The new science of molecular phylogenetics tells the story of evolution with no need to consult the fossil record. It has produced some surprises, including a whole new domain of life, the archaea.
Wrong About Polio: A Review of Suzanne Humphries, MD and Roman Bystrianyk’s “Dissolving Illusions” Part 1 (the long version)
This is a longer version of my post on Friday, November 9th, 2018. It is a lengthy discussion of why Suzanne Humphries, MD and Roman Bystrianyk's book Dissolving Illusions misrepresents the dangers of polio, one in a series of posts that should comprehensively show the problems with their claims. It covers far more than just polio, but is worthwhile for those interested...
Antioxidants have gotten a lot of press here on SBM; this post digs a little deeper into the basic science of antioxidants, and the importance of understanding more than just one part of a complex biological system before you interfere with it.
Beatrice Golomb, MD, has appeared in the news arguing "mysterious symptoms" experienced by Cuban diplomats are due to electromagnetic radiation. Though quoted by The New York Times and published in a peer-reviewed journal, are her opinions credible?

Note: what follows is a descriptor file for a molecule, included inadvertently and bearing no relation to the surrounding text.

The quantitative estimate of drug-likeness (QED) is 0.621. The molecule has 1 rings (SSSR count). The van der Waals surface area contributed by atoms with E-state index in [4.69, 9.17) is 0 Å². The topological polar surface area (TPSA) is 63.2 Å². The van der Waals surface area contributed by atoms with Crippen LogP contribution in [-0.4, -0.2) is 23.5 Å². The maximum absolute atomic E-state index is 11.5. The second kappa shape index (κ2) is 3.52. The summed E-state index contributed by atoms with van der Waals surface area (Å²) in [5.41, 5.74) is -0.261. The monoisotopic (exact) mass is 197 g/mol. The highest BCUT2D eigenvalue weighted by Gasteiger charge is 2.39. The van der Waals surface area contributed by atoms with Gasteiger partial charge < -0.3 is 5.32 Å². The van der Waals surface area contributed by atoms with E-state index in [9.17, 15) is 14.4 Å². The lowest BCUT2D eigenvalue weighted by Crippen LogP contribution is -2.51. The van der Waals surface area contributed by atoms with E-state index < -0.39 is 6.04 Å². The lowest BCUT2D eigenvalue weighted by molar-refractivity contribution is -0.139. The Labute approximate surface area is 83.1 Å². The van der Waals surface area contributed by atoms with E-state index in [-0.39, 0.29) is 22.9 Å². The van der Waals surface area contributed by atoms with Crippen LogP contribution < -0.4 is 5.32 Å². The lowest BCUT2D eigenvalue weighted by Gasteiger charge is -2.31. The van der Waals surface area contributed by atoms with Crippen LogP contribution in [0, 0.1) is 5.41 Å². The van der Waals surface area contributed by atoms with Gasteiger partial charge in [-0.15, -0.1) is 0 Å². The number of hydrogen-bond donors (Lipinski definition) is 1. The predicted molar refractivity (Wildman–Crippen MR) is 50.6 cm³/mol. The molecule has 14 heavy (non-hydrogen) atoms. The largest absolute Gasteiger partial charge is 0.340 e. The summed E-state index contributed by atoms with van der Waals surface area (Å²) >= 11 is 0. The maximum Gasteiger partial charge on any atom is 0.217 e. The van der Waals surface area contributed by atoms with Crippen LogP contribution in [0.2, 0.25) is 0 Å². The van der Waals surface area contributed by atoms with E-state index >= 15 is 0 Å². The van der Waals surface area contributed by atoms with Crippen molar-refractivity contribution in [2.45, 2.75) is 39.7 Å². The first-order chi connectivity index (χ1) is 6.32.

The full results of the National Toxicology Program's study of cell phones and cancer are finally in. They are somewhat complicated, but ultimately do not support the idea that cell phones can cause cancer.
Is genetic testing necessary to optimize treatment for patients with a potentially blinding eye disease? The stakes are high and the answer depends on which of the two feuding, financially-conflicted groups you believe. In the end, the best evidence wins!
Medical research has been plagued by less-than-rigorous practices and a culture that rewards quantity over quality. In a new book, Richard Harris identifies the problems, proposes solutions, and offers hope.